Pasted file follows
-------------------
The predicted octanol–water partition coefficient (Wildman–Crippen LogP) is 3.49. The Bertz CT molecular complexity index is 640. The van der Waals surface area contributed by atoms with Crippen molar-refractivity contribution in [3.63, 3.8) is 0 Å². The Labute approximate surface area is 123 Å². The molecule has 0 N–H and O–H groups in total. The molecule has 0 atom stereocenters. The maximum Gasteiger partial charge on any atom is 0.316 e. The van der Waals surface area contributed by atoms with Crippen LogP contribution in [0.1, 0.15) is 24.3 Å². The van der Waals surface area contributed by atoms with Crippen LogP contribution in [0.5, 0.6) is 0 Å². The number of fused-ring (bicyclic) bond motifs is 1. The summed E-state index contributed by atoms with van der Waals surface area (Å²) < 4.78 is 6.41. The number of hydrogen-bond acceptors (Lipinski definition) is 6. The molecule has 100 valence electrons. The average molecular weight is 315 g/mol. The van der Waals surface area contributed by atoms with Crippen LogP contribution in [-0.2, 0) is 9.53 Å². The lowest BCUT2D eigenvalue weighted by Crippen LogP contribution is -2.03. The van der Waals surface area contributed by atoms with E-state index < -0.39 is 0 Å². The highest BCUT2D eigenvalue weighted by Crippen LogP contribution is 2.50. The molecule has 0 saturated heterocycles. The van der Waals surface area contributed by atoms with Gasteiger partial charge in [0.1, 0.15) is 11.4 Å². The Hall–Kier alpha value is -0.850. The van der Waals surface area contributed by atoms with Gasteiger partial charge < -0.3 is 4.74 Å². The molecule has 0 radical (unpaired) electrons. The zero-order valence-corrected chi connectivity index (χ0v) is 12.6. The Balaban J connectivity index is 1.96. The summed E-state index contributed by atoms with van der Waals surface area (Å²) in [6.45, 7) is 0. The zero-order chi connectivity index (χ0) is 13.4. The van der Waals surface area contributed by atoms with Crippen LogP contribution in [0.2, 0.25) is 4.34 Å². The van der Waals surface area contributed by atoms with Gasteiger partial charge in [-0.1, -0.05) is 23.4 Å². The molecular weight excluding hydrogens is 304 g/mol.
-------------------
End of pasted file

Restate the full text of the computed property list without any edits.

The predicted octanol–water partition coefficient (Wildman–Crippen LogP) is 3.49. The Bertz CT molecular complexity index is 640. The van der Waals surface area contributed by atoms with Crippen molar-refractivity contribution in [3.63, 3.8) is 0 Å². The Labute approximate surface area is 123 Å². The molecule has 0 N–H and O–H groups in total. The molecule has 0 atom stereocenters. The maximum Gasteiger partial charge on any atom is 0.316 e. The van der Waals surface area contributed by atoms with Crippen LogP contribution in [0.1, 0.15) is 24.3 Å². The van der Waals surface area contributed by atoms with Crippen LogP contribution in [0.5, 0.6) is 0 Å². The number of fused-ring (bicyclic) bond motifs is 1. The summed E-state index contributed by atoms with van der Waals surface area (Å²) < 4.78 is 6.41. The number of hydrogen-bond acceptors (Lipinski definition) is 6. The molecule has 100 valence electrons. The average molecular weight is 315 g/mol. The van der Waals surface area contributed by atoms with Crippen LogP contribution in [-0.2, 0) is 9.53 Å². The lowest BCUT2D eigenvalue weighted by Crippen LogP contribution is -2.03. The van der Waals surface area contributed by atoms with E-state index < -0.39 is 0 Å². The highest BCUT2D eigenvalue weighted by Crippen LogP contribution is 2.50. The molecule has 0 saturated heterocycles. The van der Waals surface area contributed by atoms with Gasteiger partial charge in [0.1, 0.15) is 11.4 Å². The Hall–Kier alpha value is -0.850. The van der Waals surface area contributed by atoms with Gasteiger partial charge < -0.3 is 4.74 Å². The molecule has 0 radical (unpaired) electrons. The zero-order valence-corrected chi connectivity index (χ0v) is 12.6. The Balaban J connectivity index is 1.96. The summed E-state index contributed by atoms with van der Waals surface area (Å²) in [6.45, 7) is 0. The zero-order chi connectivity index (χ0) is 13.4. The van der Waals surface area contributed by atoms with Crippen LogP contribution in [0.2, 0.25) is 4.34 Å². The van der Waals surface area contributed by atoms with Gasteiger partial charge in [-0.1, -0.05) is 23.4 Å². The molecular weight excluding hydrogens is 304 g/mol.